As you can see all we need to do to find out the kind of interval between any two notes is to start and count the first interval letter as 1 then count each letter up till we get to the right one.

So to use an example G to D# we count letters G=1 A=2 B=3 C=4 D=5. Haha so we know some kind of G to some kind of D is some kind of 5th. But what kind of 5th is it exactly?? What is the quality of that particular 5th interval?

Interval Quality - Augmented, Major, Perfect, Minor, Diminished etc
This is where our major scale comes back into play. There are two kinds of intervals found in the major scale - Major Intervals and Perfect Intervals. We'll come to why they are called what they are in a minute but first I'll just tell you which are which.
The perfect intervals are the Unison (1st or root), the 4th, the 5th, and the Octave (8th). The Major Intervals are the 2nd 3rd 6th and 7th.

As we said all the intervals in the major scale are either major or perfect. So we can apply these qualities to our major scale degrees. And we pay attention to the number of semitones (which we can work out by way of our step pattern W W H W W W H)
1 = Unison (perfect but usually just called unison) = 0 semitones
2 = Major Second = 2 semitones
3 = Major Third = 4 semitones
4 = Perfect Fourth = 5 semitones
5 = Perfect Fifth = 7 semitones
6 = Major Sixth = 9 semitones
7 = Major Seventh = 11 semitones
8 = Octave (Perfect but usually just called Octave) = 12 semitones

These distances are derived from the major scale
The step pattern in the major scale is always the same
Therefore, the distances in semitones for the major/perfect intervals are always the same.

I.E. A Major Second will always be one whole tone (two semitones). A Major Third will always be two tones (four semitones). A Perfect Fourth will always be two and a half tones (five semitones). etc etc.

So what happens when the interval we are dealing with is outside the major scale??

Well the first thing to do is determine the quantity of the interval. Is it some kind of fourth or some kind of fifth etc. You do this by counting letters. If we look at the previous example G to D# we see G A B C D, is some kind of fifth. Now we want to know it's quality.

We know the fifth in our major scale is perfect and that it is a distance of seven semitones. Thus a perfect fifth is always seven semitones up from the first note. If we count the steps from G to D# we get 8 semitones. So it's not a perfect fifth, but we know it's some kind of fifth so what is it????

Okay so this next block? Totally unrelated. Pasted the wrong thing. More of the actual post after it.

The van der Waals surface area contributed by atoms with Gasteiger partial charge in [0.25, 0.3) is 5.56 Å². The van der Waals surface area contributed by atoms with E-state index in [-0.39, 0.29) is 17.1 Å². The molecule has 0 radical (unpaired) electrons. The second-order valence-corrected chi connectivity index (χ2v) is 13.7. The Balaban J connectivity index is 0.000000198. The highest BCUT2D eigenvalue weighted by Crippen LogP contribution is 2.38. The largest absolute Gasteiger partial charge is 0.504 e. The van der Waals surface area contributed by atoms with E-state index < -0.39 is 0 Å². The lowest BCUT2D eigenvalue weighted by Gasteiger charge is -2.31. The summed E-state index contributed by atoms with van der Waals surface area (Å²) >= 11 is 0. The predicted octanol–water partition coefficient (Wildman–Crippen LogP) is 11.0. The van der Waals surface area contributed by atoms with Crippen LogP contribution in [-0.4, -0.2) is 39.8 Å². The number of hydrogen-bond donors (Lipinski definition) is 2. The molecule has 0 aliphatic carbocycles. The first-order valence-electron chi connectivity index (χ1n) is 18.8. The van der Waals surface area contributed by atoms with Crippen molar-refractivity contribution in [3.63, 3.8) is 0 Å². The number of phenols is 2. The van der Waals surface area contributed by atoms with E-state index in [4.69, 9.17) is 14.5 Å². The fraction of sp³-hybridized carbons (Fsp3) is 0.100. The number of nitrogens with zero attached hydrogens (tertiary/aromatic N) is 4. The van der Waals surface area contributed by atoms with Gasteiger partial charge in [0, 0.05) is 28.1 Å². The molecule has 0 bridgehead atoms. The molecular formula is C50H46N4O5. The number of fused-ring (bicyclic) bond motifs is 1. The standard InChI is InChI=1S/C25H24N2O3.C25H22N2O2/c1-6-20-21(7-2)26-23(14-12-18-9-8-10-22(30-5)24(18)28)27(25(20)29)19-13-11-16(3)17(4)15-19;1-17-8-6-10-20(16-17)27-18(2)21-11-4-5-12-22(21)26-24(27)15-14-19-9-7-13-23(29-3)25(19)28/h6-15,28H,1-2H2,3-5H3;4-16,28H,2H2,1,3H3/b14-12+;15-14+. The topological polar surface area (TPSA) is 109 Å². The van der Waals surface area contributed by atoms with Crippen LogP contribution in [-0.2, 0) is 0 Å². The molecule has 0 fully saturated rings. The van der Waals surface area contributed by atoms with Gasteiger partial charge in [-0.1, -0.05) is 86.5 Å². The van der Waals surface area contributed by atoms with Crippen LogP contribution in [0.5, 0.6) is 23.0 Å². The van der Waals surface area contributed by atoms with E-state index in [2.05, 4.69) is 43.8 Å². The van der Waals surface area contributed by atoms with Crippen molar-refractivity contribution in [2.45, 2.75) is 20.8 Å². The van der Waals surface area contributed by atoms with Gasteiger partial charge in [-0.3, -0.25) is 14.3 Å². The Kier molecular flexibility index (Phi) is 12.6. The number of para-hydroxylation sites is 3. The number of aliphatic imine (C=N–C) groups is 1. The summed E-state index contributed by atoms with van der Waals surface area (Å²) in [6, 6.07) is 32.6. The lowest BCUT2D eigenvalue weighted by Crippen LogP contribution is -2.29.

When a Major or Perfect Interval is raised one semitone it becomes Augmented. Augmented? What the **** is that? It's simply when a Major or Perfect interval is raised one semitone. (So our G to D# is an augmented fifth.)

Similarly...
When a Major interval is lowered by a semitone it becomes Minor.
When a Minor or Perfect Interval is lowered by a semitone it becomes Diminished.

These relationships also works in reverse
So when a Minor Semitone is raised by a semitone it becomes Major.

Here's a little chart
``````[CENTER] [size="4"] _____________________
|      Augmented      |
↑|---------------------|↑
|  Major   |          |
↕|----------|  Perfect |
|  Minor   |          |
↓|---------------------|↓
|[U]     Diminished      [/U]|[/SIZE]

If you follow the arrows you should be able to see how it works.
On the left you have your Major/Minor Intervals
On the right are your Perfect Intervals[/CENTER]``````

So we can then work out any interval.

....
Si
...
Inverse Intervals

Intervals are typically measured from the lower note to the higher. An inversion is when we change the relationship by making the lower of the two notes the higher note by shifting one or the other of the two notes an octave.

Going from C up to G is a Perfect Fifth but what if the G is lower than the C? What then?? What if we are going from a C down to a G??
Well lets count the letters going down. C B A G - So we know this distance is some kind of fourth. But is it Perfect Major, Minor, Augmented, or Diminished??

Well we can count the semitones and find that there are five semitones which is equal to a perfect fourth. Or we can look at inverse relationships.

If we know C up to G is a Perfect 5th then we take note of that "Perfect" Quality. When we "Invert" this interval (keep the same target note but down an octave so that it is below our starting note) the Perfect Quality remains in tact. An inversion of a Perfect Interval is always Perfect. This is what is so "Perfect" about it.

So a Perfect Fifth inverted becomes a Perfect Fourth and a Perfect Fourth Inverted becomes a Perfect Fifth.

A Major interval on the other hand becomes Minor when inverted. So if we have a Major 3rd C to E and drop the E an octave so that we are moving down from C to E the distance we move will now be a MINOR interval down. What kind of minor interval? Lets count the letters C B A G F E six letters - So it's a minor sixth (you can count the semitones to check if you want).